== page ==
'How to Be a Rock Critic' Celebrates the Legacy of Music Writer Lester Bangs

Erik Jensen
Craig Schwartz

Erik Jensen as Lester Bangs in "How To Be A Rock Critic"

All you need to appreciate the work of the late, influential rock critic Lester Bangs, his friend and editor Greil Marcus once wrote, “is a willingness to accept that the best writer in America could write almost nothing but record reviews.”

Or better yet, to understand Bangs’ legacy, go see How to Be a Rock Critic at the Public Theater in Manhattan’s East Village, where it runs through Jan. 15 as part of the Under the Radar Festival.

The engaging one-man play, a labor of love from writer/actor Erik Jensen and writer/director Jessica Blank (a husband-and-wife team behind the award winning documentary plays The Exonerated and Aftermath), traces Bangs’ life from his hometown in El Cajon, Calif., through a career that included work for Rolling Stone (where Marcus was his editor), Creem (which he joined in Detroit at the invitation of Dave Marsh) and the Village Voice, where he was writing until his death in New York in 1982 at the age of 33.

“For him, music and writing were matters of life and death,” wrote Robert Christgau of the Village Voice, in his obituary of Bangs -- describing his friend as “scared, excited, sour, friendly, homely, cuddly, beat, weird, goofy, defenseless, guileless, seamless, motivated, skillful, old-fashioned, unreasonable, moralistic, angry, benign, phenomenally intelligent, and all lit up.”

Jensen captures all of that in his portrayal of Bangs, in ripped jeans, sneakers and a black “Detroit Sucks” t-shirt, holding forth in a cluttered apartment (scenic design by Richard Hoover, lighting design by Lap Chi Chu, sound design by David Robbins) where vinyl albums litter every surface. Yet one unnamed disc remains elusive for much of the evening. “I need that record,” Bangs declares, mysteriously.

There’s inevitably a sweet nostalgia to the idea in this play that rock ‘n’ roll (to say nothing of rock critics) could have such a central place in the cultural conversation. This is the year that the lineup for the Coachella festival includes not a single rock headliner, part of an era in which hip-hop and pop dominate the Billboard Hot 100 and the streams (not albums) that feed the hunger of music fans.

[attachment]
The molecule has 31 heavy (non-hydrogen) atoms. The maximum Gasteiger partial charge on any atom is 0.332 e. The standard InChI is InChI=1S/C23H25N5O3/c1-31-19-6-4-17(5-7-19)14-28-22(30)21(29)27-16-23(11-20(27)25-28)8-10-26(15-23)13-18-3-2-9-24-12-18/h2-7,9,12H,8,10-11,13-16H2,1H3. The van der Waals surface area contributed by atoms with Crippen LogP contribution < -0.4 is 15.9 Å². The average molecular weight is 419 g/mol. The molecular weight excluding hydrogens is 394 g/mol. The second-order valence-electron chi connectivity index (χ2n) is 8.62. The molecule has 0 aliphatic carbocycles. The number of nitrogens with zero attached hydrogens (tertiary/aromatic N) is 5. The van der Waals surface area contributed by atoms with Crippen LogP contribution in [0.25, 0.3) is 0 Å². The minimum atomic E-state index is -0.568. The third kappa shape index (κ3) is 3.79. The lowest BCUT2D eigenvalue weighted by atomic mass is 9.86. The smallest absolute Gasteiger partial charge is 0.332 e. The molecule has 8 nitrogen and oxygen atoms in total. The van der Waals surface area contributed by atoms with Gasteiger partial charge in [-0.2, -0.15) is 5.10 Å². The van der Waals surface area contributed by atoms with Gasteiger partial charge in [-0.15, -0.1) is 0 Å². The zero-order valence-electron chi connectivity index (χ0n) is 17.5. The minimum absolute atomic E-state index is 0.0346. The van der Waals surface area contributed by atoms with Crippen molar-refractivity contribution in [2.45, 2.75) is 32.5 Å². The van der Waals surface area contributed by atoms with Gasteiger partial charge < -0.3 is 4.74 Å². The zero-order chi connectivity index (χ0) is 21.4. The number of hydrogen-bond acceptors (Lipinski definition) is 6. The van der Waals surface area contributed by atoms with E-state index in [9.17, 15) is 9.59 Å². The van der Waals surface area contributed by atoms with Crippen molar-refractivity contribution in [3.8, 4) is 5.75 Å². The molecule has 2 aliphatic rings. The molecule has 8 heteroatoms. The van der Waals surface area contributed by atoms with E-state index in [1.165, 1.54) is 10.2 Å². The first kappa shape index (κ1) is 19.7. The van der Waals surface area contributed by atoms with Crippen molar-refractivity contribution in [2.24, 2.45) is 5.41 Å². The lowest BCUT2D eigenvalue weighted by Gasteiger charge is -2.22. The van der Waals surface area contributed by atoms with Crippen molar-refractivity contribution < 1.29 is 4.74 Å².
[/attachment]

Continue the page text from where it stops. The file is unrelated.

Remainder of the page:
So How to Be a Rock Critic may come across, at times, like a history lesson. But you might have noticed that the Public Theater has had some previous success with a play about a great figure from American history. Bangs, to be sure, was no Alexander Hamilton -- but he was certainly “young, scrappy and hungry,” and not going to throw away his shot.

Blank and Jensen’s script is based on Bangs’ voluminous writings, not only his published work but letters and diaries, making their portrait more intimate than the well-known depiction of Bangs by Philip Seymour Hoffman in the 2000 film Almost Famous.

How to Be a Rock Critic takes us through Bangs’ intensely personal encounters with the music of the the Troggs, the Count Five, Iggy and the Stooges, Lou Reed, Otis Redding, Elvis Presley, The Clash and many more. Jensen is at his comical best re-creating Bangs’ appearance onstage, clicking away on a miked Smith-Corona typewriter, during a performance with the J. Geils Band at Detroit’s Cobo Hall in the early 1970s.

Through Jensen’s performance, we understand what drove a critic who defined his life by “writing and listening, writing and listening.... I analyzed every note of every day.”  Early on, Bangs declares, “I decided to have faith in the one thing that never let me down, rock’n’roll.” And he would pull no punches when artists failed to meet his expectations, even when record companies “started bitching to my editors... What was I supposed to do—lie?”

As Bangs finds that missing album -- a transcendent work of music -- in the play’s moving final scene, it’s clear that this critic never wrote a dishonest sentence in his life. What greater legacy can a writer have?


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